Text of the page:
Before the book gets even close to that, however, there are more stories. Even the narrator can't get enough. When a man asks him, "Did you hear of the war of women?" Tracker responds instantly, "No. Tell me." There is always another tale, of blood, vengeance, curses, magic, fate, maybe an enemy for Tracker to confront with his two hatchets, deftly flung knives, and a witch's protective spell. As in his last novel, the alternately ribald and gloomy A Brief History of Seven Killings (Riverhead, 2015), James takes his time getting to the central storyline, wrapping the plot in atmosphere, legend, hyperbole, and good old-fashioned bullshitting. Black Leopard, Red Wolf has that same hesitation about getting to the crux of things, though this time it's even more pronounced. For in A Brief History of Seven Killings, James was guiding us through the arcane mythologies of a crime-plagued and spirit world-haunted Jamaica. This time, he has all of Africa filled with warring kingdoms, shape-shifters, witches, trolls, tree cities, and blood-sucking demons to get through.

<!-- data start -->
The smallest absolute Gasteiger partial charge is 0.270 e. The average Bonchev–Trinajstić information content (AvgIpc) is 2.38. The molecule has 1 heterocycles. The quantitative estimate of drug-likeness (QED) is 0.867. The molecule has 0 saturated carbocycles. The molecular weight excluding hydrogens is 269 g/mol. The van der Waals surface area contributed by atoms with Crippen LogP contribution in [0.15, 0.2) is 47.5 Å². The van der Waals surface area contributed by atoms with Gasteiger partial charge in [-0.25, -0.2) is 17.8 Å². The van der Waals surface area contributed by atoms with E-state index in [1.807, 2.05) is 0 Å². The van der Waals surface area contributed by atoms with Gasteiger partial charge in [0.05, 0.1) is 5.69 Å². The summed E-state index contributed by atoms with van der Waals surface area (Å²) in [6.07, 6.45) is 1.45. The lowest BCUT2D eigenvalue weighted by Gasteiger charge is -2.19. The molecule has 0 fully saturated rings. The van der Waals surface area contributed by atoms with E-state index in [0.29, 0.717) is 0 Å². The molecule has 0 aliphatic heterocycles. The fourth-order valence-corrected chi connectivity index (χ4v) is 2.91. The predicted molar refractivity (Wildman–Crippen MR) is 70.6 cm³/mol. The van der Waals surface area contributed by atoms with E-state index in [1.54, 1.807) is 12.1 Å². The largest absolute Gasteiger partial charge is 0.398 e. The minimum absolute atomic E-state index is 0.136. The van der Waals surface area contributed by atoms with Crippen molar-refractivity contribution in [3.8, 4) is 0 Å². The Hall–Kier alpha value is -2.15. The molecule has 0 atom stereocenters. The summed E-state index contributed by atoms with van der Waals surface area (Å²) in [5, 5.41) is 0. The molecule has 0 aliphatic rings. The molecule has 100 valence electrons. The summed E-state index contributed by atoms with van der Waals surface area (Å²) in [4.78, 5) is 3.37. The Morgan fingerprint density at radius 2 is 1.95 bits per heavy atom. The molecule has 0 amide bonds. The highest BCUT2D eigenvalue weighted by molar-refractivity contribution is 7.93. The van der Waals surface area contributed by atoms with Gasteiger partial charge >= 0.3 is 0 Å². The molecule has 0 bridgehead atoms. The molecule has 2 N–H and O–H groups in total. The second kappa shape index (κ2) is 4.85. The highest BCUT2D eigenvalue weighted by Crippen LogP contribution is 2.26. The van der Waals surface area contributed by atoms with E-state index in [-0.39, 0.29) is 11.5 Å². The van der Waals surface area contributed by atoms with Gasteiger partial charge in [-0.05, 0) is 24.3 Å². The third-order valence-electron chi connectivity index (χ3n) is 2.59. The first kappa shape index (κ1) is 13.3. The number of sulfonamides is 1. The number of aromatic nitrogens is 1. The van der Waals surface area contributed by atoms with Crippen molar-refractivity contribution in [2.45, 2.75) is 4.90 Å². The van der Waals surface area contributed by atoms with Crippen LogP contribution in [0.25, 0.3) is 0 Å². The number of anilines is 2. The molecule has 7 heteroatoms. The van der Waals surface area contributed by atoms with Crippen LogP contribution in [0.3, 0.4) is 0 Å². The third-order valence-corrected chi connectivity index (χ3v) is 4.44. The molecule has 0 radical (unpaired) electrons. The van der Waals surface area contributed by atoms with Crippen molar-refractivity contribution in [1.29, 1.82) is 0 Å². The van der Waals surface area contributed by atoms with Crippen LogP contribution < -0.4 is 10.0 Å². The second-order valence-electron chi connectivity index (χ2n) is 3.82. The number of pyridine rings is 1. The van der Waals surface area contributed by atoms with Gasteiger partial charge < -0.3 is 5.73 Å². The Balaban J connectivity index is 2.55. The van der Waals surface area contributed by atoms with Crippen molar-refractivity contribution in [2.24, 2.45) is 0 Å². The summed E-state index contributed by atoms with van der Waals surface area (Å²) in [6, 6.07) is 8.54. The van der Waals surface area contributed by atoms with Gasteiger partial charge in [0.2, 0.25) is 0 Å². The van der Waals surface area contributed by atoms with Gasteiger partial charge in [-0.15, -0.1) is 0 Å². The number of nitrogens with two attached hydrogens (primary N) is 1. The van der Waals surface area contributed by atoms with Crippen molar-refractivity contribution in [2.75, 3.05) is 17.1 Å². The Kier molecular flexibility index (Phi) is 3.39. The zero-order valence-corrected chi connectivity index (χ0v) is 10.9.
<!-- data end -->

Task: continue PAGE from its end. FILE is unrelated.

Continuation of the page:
After all, that is what one would expect from the starting volume of a trilogy long marketed as the "African Game of Thrones." It's not hard to see the connection. Like George R. R. Martin, James is a modern-day maximalist who heaps incident upon incident until his dramatic scaffolding is groaning under the weight. Both share an unflinching appreciation of Hobbesian humanity, where the weak are ground under the wheel of power and avarice and cruelty will always win, and an awareness that a fantasy world need not be without lust. They paint great, long canvases and promise more, more, more.